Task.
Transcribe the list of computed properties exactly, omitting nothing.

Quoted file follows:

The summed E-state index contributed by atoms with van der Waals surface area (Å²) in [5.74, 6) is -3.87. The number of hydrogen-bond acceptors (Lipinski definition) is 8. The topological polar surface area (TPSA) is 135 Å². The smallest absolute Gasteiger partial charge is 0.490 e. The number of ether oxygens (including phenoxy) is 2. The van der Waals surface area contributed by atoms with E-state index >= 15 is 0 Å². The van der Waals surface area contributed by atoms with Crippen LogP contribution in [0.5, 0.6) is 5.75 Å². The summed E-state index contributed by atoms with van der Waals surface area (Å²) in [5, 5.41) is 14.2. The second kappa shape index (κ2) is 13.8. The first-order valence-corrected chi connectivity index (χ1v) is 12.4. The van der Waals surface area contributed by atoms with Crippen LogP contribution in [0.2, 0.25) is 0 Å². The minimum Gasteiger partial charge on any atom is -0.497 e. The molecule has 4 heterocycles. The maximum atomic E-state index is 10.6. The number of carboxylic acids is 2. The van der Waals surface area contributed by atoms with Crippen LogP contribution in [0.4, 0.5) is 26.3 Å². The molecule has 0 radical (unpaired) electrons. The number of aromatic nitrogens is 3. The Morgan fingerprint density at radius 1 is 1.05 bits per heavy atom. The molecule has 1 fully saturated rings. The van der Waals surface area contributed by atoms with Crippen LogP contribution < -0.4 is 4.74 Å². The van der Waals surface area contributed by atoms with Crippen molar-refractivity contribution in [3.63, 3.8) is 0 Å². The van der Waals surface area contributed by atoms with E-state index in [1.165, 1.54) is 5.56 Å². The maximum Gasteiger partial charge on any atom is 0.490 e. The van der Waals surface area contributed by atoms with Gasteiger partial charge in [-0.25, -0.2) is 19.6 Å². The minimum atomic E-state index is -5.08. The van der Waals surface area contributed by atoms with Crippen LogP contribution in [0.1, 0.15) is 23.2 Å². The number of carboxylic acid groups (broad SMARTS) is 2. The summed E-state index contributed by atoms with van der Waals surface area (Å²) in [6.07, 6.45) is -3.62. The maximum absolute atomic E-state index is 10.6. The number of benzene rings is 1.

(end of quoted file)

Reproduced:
The summed E-state index contributed by atoms with van der Waals surface area (Å²) in [5.74, 6) is -3.87. The number of hydrogen-bond acceptors (Lipinski definition) is 8. The topological polar surface area (TPSA) is 135 Å². The smallest absolute Gasteiger partial charge is 0.490 e. The number of ether oxygens (including phenoxy) is 2. The van der Waals surface area contributed by atoms with E-state index >= 15 is 0 Å². The van der Waals surface area contributed by atoms with Crippen LogP contribution in [0.5, 0.6) is 5.75 Å². The summed E-state index contributed by atoms with van der Waals surface area (Å²) in [5, 5.41) is 14.2. The second kappa shape index (κ2) is 13.8. The first-order valence-corrected chi connectivity index (χ1v) is 12.4. The van der Waals surface area contributed by atoms with Crippen LogP contribution in [0.2, 0.25) is 0 Å². The minimum Gasteiger partial charge on any atom is -0.497 e. The molecule has 4 heterocycles. The maximum atomic E-state index is 10.6. The number of carboxylic acids is 2. The van der Waals surface area contributed by atoms with Crippen LogP contribution in [0.4, 0.5) is 26.3 Å². The molecule has 0 radical (unpaired) electrons. The number of aromatic nitrogens is 3. The Morgan fingerprint density at radius 1 is 1.05 bits per heavy atom. The molecule has 1 fully saturated rings. The van der Waals surface area contributed by atoms with Crippen LogP contribution < -0.4 is 4.74 Å². The van der Waals surface area contributed by atoms with Crippen molar-refractivity contribution in [3.63, 3.8) is 0 Å². The van der Waals surface area contributed by atoms with E-state index in [1.165, 1.54) is 5.56 Å². The maximum Gasteiger partial charge on any atom is 0.490 e. The van der Waals surface area contributed by atoms with Gasteiger partial charge in [-0.25, -0.2) is 19.6 Å². The minimum atomic E-state index is -5.08. The van der Waals surface area contributed by atoms with Crippen LogP contribution in [0.1, 0.15) is 23.2 Å². The number of carboxylic acid groups (broad SMARTS) is 2. The summed E-state index contributed by atoms with van der Waals surface area (Å²) in [6.07, 6.45) is -3.62. The maximum absolute atomic E-state index is 10.6. The number of benzene rings is 1.